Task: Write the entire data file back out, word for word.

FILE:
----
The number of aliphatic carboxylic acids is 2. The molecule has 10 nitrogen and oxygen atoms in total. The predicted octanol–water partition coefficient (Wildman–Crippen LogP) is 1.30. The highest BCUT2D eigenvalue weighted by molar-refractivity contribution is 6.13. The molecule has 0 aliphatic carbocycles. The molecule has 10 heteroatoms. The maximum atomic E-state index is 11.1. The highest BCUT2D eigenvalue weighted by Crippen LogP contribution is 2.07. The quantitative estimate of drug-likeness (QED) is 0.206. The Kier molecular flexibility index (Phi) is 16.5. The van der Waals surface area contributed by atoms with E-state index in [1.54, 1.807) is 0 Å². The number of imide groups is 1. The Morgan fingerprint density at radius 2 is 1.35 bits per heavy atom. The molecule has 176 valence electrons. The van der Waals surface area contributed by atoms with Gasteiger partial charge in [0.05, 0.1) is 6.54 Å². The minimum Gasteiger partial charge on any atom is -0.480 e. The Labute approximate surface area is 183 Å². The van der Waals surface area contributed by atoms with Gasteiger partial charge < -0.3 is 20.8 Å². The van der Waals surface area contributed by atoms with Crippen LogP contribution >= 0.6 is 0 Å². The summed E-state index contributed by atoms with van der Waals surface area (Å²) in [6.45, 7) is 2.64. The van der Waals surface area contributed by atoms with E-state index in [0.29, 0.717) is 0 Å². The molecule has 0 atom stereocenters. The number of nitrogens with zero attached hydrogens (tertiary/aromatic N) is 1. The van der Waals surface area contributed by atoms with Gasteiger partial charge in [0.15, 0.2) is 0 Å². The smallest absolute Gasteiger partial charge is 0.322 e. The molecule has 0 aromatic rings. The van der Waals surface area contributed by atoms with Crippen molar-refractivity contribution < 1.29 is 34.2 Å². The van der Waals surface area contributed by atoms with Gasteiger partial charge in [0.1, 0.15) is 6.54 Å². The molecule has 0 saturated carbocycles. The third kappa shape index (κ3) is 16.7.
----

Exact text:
The number of aliphatic carboxylic acids is 2. The molecule has 10 nitrogen and oxygen atoms in total. The predicted octanol–water partition coefficient (Wildman–Crippen LogP) is 1.30. The highest BCUT2D eigenvalue weighted by molar-refractivity contribution is 6.13. The molecule has 0 aliphatic carbocycles. The molecule has 10 heteroatoms. The maximum atomic E-state index is 11.1. The highest BCUT2D eigenvalue weighted by Crippen LogP contribution is 2.07. The quantitative estimate of drug-likeness (QED) is 0.206. The Kier molecular flexibility index (Phi) is 16.5. The van der Waals surface area contributed by atoms with E-state index in [1.54, 1.807) is 0 Å². The number of imide groups is 1. The Morgan fingerprint density at radius 2 is 1.35 bits per heavy atom. The molecule has 176 valence electrons. The van der Waals surface area contributed by atoms with Gasteiger partial charge in [0.05, 0.1) is 6.54 Å². The minimum Gasteiger partial charge on any atom is -0.480 e. The Labute approximate surface area is 183 Å². The van der Waals surface area contributed by atoms with Gasteiger partial charge < -0.3 is 20.8 Å². The van der Waals surface area contributed by atoms with Crippen LogP contribution >= 0.6 is 0 Å². The summed E-state index contributed by atoms with van der Waals surface area (Å²) in [6.45, 7) is 2.64. The van der Waals surface area contributed by atoms with E-state index in [0.29, 0.717) is 0 Å². The molecule has 0 atom stereocenters. The number of nitrogens with zero attached hydrogens (tertiary/aromatic N) is 1. The van der Waals surface area contributed by atoms with Gasteiger partial charge in [0.15, 0.2) is 0 Å². The smallest absolute Gasteiger partial charge is 0.322 e. The molecule has 0 aromatic rings. The van der Waals surface area contributed by atoms with Crippen molar-refractivity contribution < 1.29 is 34.2 Å². The van der Waals surface area contributed by atoms with Gasteiger partial charge in [0.1, 0.15) is 6.54 Å². The molecule has 0 saturated carbocycles. The third kappa shape index (κ3) is 16.7.